Behavioral Science Careers
Combining knowledge of sociology, psychology and anthropology with strong observation, research, and communication skills, a behavioral scientist works with communities and individuals examining behavior and decision-making. In addition, some even specialize in animal behavior and work in natural environments to study the habits and learned behaviors of other species.
Broadly defined, behavioral science is the study of human habits, actions, and intentions; it spans the fields of psychology, social work, human resources, economics, sociology, and organizational behavior. Behavioral scientists are able to choose their own unique career paths thanks to the wide variety of applications and panoply of available workplace settings.
In short, a behavioral scientist is any individual who is well versed in psychometric methods and the social sciences, and who uses this expertise and interest to examine the observable actions of living beings. Many work to broaden the scientific understanding of human (and animal) behavior, and many work hands-on to address social or individual problems. For someone adequately trained and educated in behavioral science, the employment options are nearly limitless.
Possible Fields of Study and Work
Expertise in behavioral science can lead professionals along a number of potential career paths. Some specialize in human resources (HR), training new employees and preparing various employment-related programs. Alternatively, those working in organizations can lead brainstorming sessions, improve client satisfaction, or mediate conflicts between employees. Other behavioral scientists operate in mental health settings, such as community clinics, hospitals, or prison systems. Those interested in criminal behavior can also work as profilers for law enforcement agencies.
Behavioral science also has a number of sub-specialties. These professionals may become behavioral interventionists who work to find solutions for unwanted or dangerous behavior patterns (such as addiction or self-harm). Behavioral scientists may also serve as healthcare specialists, helping people deal with physical, emotional or mental challenges. Specializations in consumer marketing, public health and other mental health issues are also available.
In general, behavioral science specialties fall into two categories: neural-decision and social-communication. Neural-decision science studies the way humans make choices or decisions, while social-communication science looks at how humans communicate, both verbally and non-verbally. Regardless of which field or specialty they choose, behavioral scientists enjoy the opportunity to help people, make positive changes to society, and further the empirical and theoretical knowledge base of their field.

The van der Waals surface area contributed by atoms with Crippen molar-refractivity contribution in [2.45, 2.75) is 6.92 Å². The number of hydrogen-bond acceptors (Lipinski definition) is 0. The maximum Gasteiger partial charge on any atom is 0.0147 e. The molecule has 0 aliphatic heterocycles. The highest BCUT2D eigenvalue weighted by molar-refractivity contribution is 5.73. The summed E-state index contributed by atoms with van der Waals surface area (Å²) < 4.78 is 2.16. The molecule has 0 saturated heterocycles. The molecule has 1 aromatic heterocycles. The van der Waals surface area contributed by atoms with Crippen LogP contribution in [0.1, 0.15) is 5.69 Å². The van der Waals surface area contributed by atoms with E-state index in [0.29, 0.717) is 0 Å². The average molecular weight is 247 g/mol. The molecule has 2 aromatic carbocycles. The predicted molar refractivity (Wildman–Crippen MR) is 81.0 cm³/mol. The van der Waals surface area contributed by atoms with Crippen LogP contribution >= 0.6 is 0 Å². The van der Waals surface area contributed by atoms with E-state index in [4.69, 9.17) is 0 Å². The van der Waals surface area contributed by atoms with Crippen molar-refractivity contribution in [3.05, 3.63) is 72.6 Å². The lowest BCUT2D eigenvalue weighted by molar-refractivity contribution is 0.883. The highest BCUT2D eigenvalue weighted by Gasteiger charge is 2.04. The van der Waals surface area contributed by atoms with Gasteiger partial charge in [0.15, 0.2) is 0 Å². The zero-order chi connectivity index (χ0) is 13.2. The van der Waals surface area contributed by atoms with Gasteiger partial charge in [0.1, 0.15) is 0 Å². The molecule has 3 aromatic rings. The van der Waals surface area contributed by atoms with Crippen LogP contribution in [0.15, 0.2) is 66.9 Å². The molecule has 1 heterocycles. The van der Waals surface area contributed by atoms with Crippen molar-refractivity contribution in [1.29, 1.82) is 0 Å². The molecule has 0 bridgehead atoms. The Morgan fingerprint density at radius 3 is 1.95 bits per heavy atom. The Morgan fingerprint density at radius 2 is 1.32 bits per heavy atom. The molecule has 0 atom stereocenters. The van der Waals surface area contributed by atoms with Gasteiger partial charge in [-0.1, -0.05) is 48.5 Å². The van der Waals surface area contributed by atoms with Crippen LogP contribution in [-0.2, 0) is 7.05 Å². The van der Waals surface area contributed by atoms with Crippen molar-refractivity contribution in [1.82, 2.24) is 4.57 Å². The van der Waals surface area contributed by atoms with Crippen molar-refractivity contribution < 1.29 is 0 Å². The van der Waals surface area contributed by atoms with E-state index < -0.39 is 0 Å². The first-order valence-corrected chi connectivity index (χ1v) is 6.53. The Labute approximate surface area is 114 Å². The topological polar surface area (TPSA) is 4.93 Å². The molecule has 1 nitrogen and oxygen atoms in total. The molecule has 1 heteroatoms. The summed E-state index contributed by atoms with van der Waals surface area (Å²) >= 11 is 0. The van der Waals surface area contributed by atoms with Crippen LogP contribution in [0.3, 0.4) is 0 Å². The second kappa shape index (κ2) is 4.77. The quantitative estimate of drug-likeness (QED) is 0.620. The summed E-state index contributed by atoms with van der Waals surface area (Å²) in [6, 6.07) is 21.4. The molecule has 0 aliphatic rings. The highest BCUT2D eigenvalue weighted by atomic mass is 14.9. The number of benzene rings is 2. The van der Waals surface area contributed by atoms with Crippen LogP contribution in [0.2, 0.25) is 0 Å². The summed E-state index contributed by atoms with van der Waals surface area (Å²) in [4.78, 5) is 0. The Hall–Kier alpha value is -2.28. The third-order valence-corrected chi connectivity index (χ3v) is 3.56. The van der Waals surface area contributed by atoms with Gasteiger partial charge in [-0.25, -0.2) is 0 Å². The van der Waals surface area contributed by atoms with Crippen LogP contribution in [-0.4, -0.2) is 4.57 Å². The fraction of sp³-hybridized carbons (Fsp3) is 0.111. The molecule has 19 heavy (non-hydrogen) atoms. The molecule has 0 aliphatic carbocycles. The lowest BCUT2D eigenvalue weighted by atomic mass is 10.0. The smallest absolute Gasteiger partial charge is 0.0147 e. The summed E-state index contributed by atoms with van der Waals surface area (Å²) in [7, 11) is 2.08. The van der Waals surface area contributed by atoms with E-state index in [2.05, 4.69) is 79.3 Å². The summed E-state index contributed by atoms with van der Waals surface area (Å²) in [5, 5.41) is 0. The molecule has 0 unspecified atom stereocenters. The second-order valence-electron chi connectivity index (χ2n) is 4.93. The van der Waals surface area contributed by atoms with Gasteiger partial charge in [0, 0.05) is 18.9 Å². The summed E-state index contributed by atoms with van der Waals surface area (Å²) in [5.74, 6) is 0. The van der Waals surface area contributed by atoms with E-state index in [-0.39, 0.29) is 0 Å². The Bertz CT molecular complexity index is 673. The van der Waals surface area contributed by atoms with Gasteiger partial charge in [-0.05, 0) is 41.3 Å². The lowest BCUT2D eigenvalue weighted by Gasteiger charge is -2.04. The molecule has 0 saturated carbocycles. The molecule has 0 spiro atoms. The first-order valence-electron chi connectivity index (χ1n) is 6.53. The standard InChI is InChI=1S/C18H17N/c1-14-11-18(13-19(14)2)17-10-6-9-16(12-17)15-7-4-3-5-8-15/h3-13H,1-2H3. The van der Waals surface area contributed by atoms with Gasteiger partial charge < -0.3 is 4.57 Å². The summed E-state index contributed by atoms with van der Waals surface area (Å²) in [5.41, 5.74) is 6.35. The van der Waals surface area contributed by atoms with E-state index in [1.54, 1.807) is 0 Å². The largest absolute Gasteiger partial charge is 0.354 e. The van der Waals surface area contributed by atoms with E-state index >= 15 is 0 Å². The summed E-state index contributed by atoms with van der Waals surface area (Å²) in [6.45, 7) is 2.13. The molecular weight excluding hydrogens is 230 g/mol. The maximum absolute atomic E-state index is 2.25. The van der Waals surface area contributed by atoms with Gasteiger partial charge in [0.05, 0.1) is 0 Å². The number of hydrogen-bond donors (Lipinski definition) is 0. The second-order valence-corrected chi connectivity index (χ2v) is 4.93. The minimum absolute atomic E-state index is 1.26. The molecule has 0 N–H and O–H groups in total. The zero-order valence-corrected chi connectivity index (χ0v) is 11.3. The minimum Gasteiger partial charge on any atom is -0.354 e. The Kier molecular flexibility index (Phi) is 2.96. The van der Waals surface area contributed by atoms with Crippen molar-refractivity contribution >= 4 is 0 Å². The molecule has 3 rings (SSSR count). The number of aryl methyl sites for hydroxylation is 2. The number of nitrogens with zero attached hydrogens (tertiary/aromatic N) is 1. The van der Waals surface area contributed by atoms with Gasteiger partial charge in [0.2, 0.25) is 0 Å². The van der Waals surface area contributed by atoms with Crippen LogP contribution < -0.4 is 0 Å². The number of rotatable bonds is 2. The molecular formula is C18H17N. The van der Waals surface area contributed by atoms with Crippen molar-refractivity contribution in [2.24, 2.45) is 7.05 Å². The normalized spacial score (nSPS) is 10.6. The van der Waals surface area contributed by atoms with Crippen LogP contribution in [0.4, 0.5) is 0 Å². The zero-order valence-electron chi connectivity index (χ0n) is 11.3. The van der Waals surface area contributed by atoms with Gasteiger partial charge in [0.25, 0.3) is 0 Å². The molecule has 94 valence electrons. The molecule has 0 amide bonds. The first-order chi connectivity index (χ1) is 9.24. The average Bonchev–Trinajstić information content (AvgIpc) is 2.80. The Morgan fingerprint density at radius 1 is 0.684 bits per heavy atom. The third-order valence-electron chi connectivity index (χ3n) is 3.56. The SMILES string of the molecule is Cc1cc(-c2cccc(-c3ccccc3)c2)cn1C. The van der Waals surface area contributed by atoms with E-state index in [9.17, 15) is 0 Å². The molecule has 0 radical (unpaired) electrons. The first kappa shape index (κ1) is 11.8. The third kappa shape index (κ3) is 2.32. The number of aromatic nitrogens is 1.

Work environments for behavioral scientists are as varied as their career choices. Many of these professionals work in hospitals and healthcare facilities, or within private companies as consultants, analysts or marketers. Behavioral scientists also work in prisons or law enforcement agencies, or in private treatment practices. Academic settings allow behavioral scientists to conduct research and share their findings with the intellectual community; more applied settings allow for research results to be put to use for the betterment of society.
While behavioral science work is quite diverse, there are a few commonalities. In almost all settings, a behavioral scientist will work as part of a research or intervention team, with several peers as well as research assistants. Interdisciplinary work is common, so communication across research disciplines is vital. In many settings, behavioral scientists must also be able to assess, treat, or evaluate the performance of subjects, which may be laypeople or mentally ill populations, depending on the setting. Furthermore, nearly all behavioral scientists concern themselves with issues of life satisfaction or social justice, so a keen sense of ethics and compassion is highly beneficial.
A behavioral scientist must hold a four-year bachelor's degree, preferably in behavioral science, psychology, clinical psychology, or sociology. Not all universities offer specialized behavioral science degrees at the undergraduate level, so related fields may be the best option. For example, candidates may elect for a degree as a registered nurse, psychologist or social worker, and then go on to obtain a master's degree or PhD in behavioral science specifically. More often than not, a behavioral scientist will hold an advanced degree with some specialization.